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Evolution (Chapter 22) Lecture Overheads (revised).docx

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Natural Science
NATS 1675
Robert Crippen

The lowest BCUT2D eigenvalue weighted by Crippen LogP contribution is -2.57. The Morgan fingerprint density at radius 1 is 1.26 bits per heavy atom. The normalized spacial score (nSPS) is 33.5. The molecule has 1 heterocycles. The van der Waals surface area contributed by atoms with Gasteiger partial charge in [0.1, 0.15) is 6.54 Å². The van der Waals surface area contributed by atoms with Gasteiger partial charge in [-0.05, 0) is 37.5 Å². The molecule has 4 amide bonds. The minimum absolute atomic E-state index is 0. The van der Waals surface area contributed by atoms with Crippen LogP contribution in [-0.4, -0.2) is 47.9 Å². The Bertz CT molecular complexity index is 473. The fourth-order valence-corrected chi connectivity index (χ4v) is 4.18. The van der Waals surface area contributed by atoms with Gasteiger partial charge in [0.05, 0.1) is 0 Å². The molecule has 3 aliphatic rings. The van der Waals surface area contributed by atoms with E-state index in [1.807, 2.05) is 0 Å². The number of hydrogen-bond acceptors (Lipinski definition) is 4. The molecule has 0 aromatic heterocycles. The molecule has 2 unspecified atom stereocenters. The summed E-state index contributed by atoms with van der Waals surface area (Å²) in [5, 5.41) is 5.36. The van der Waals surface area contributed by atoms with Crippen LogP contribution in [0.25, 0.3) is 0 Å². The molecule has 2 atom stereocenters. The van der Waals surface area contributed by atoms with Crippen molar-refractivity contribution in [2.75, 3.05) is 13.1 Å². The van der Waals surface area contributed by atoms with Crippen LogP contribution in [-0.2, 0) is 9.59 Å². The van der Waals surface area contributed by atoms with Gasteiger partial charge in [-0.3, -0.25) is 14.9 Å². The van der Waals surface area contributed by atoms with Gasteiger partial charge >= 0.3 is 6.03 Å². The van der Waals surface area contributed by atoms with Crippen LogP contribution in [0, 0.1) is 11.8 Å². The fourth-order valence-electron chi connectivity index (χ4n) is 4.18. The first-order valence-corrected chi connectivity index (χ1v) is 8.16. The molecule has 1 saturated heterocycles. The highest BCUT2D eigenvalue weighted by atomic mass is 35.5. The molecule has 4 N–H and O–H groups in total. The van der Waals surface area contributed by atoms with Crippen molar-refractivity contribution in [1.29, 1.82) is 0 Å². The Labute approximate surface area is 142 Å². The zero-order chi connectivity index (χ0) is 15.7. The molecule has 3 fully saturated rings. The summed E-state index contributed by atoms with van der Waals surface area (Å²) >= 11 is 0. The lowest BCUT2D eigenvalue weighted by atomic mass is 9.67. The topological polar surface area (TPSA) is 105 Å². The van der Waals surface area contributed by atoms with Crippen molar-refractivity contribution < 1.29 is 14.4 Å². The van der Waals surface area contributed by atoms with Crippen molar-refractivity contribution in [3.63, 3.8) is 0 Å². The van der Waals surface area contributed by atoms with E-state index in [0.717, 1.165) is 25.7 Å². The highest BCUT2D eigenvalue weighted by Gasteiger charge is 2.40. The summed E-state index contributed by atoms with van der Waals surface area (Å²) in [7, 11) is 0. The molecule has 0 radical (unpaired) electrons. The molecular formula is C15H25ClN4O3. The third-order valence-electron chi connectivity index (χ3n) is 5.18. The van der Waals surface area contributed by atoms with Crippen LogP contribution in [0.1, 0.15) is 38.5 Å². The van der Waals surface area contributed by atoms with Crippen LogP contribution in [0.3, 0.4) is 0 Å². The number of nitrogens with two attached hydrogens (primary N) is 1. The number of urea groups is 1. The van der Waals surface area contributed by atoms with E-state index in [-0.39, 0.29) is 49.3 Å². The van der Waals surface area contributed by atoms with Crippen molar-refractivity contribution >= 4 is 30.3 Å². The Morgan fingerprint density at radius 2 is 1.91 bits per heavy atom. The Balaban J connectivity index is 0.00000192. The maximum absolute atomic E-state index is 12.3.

EVOLUTION OVERHEADS—1675 Evolution comes from the Latin word evolvo = unroll. Evolution in the broadest sense is the “unfolding of a changing continuity”, it is change over time. Organic evolution – the evolution of living organisms—i.e., inheritable change in lines of successive generations. Microevolution—change within a species. Macroevolution—one species changes into another. Evolution is also the concept that there is a kinship among all forms of life because all evolved over time from one common ancestor. Time—The age of the Earth is a bit over 4.6 billion years. If the history is the Earth is compressed into a single year starting 1 January: 20 March (Spring)—first simple cells appeared; 22 July—Atmospheric oxygen becomes abundant; 17 November—multicellular animals appear; 28 November—land plants appear; 21-27 December—Age of the dinosaurs; 31 December (9:07 PM)—ancestral humans of the genus Homo; (11:45 PM)—Homo sapiens (our species) appeared. Genetics comes from the Greek gen = to be born, to become something. Genetics includes the transmission of traits from generation to generation by birth, and it also includes how traits are expressed (our characteristics). Mutation refers to the heritable biological changes in cells and organisms that are the ultimate source for all variations in species. Causes of mutations include: a) accidents of nature; b) exposure to various chemical compounds; and c) radiation including x-rays (mostly from medical sources), natural radiation and ultraviolet light. Genetic engineering refers to the ability to transfer hereditary traits from one organism to another. The Universe is estimated to be about 13.8 billion years old; the Earth about 4.6 billion. Early or Primitive Atmosphere mostly H O vapour, N , CO and small amounts of H & CO (toxic) 2 2 2 2 plus energy sources volcanoes, meteorites, radioactive isotopes, lightening & UV eventually produces NH =3ammonia (toxic) & CH = met4ane (toxic) further produces fatty acids, glucose, nucleotides, amino acids, purines & pyrimidines which leads to proteins eventually coming together to form protocell Both prior to and when life on Earth began, the composition of the atmosphere was very different from its present composition. It contained mostly water vapour (H O), n2trogen (N ) and 2arbon dioxide (CO ), and sm2ll amounts of hydrogen (H ) 2nd carbon monoxide (CO) (toxic). Energy sources included volcanoes, meteorites, radioactive isotopes, lightening and ultraviolet light. The interaction of these energy sources and the components of the early atmosphere eventually led to the production of ammonia (NH ) (toxi3 and inorganic) and methane (CH ) (toxic and4 organic) (Fig. 22.2). Next came more complicated molecules such as fatty acids, glucose, nucleotides, amino acids, purines and pyrimidines à proteins à protocell (TO BE DISCUSSED SHORTLY). The “first great pollution event” occurred about 2.7 billion years ago when photosynthesis first began. Free oxygen was now being released, first into the water and then into the atmosphere. Oxidation began. Oxidation rips cells and molecules apart. No one has any idea of what the first living things were like, but most authorities agree that the first living creatures, protocells, showed at least certain characteristics in common with living organisms today: 1) composed of complicated molecules, 2) separated from the environment by a selective barrier—a membrane; and 3) they must have reproduced themselves in nearly exact copies. Comparative morphology (study of form or structure), from both present day organisms and the fossil record (Palaeontology). Phylogeny—this refers to evolutionary relationships and lines of decent. Cell type—prokaryotic vs. eukaryotic. Embryology—study of development. Radial cleavage is typical of vertebrates; spiral cleavage is typical of invertebrates. Comparative morphology (previously defined) Homology refers to origin. Analogy refers to function. Physiology—study of functions and activities. Biochemistry—study of chemical processes in living organisms. In the sixth century B.C.E., Indian Samkhya philosophers proposed the evolutionary unfolding of the cosmos. th The Greek philosopher Anaximander (also 6 Century B.C.E.) advanced a transmutational account of life, arguing that it emerged from water and that humans descended from fish. Transmutation—this is an early term for “evolution”; it means the act that changes the form or character or substance of something. th The Greek philosopher Thales (also 6 Century B.C.E.) studied life in the Aegean Sea and declared water to be “the mother from which all things arose and out of which they exist”. rd The Greek philosopher and naturalist Aristotle (3 Century B.C.E.) maintained that there was a natural procedure from plants to plant-animals to animals and then by graduated steps to humans. Lucretius, (1 Century B.C.E.) employed a crude version of natural selection to argue that different species have populated the world at different times. He believed that organisms appeared by spontaneous generation, and those not suited for survival perished. Spontaneous generation—the view that new organisms arise directly from nonliving substances rather than from living ancestors. Theories of organic evolution largely fell out of favour and circulation until the time of Galileo and the scientific th th revolution when they began to re-emerge, especially in France in the 17 and 18 centuries, e.g., Jean-Baptiste de Lamarck. In the late 1700’s, Erasmus Darwin, a physician and naturalists – grandfather to Charles Darwin – wrote “would it be too bold to imagine that all warm-blooded animals have arisen from one living filament?”. In 1858-59, Charles Darwin and Alfred R. Wallace independently concluded that evolution by means of natural selection is responsible both for the diversity of living things and for their good fit with the environment. Evolution is a dynamic or active process. Malthus noted that human populations grow geometrically, but the food supply grows more slowly. Therefore, “there is not enough food to go around—so some people survive, but most die”. Darwin “proposed the conditions for—and the mechanism of—evolutionarychange” (Kardong 2008). His explanation for the way in which evolution occurs was based on four observations and three deductions: Observation 1 The numbers of all organisms tend to increase exponentially. Observation 2 Yet on the whole their numbers remain more or less constant. Deduction 1 Therefore there must be a struggle for existence - some organisms survive, others die. Observation 3 Organisms vary - some are better adapted to their environment than others. Deduction 2 Therefore in the struggle for existence it will be these that tend to survive - there is Natural Selection.* Observation 4 Much of this variation is inherited. Deduction 3 Therefore the results of natural selection will accumulate as one generation replaces another - there will be evolutionary change. The modern theory of evolution is often called neo-Darwinian: Darwinian because it uses Darwin’s idea of natural sele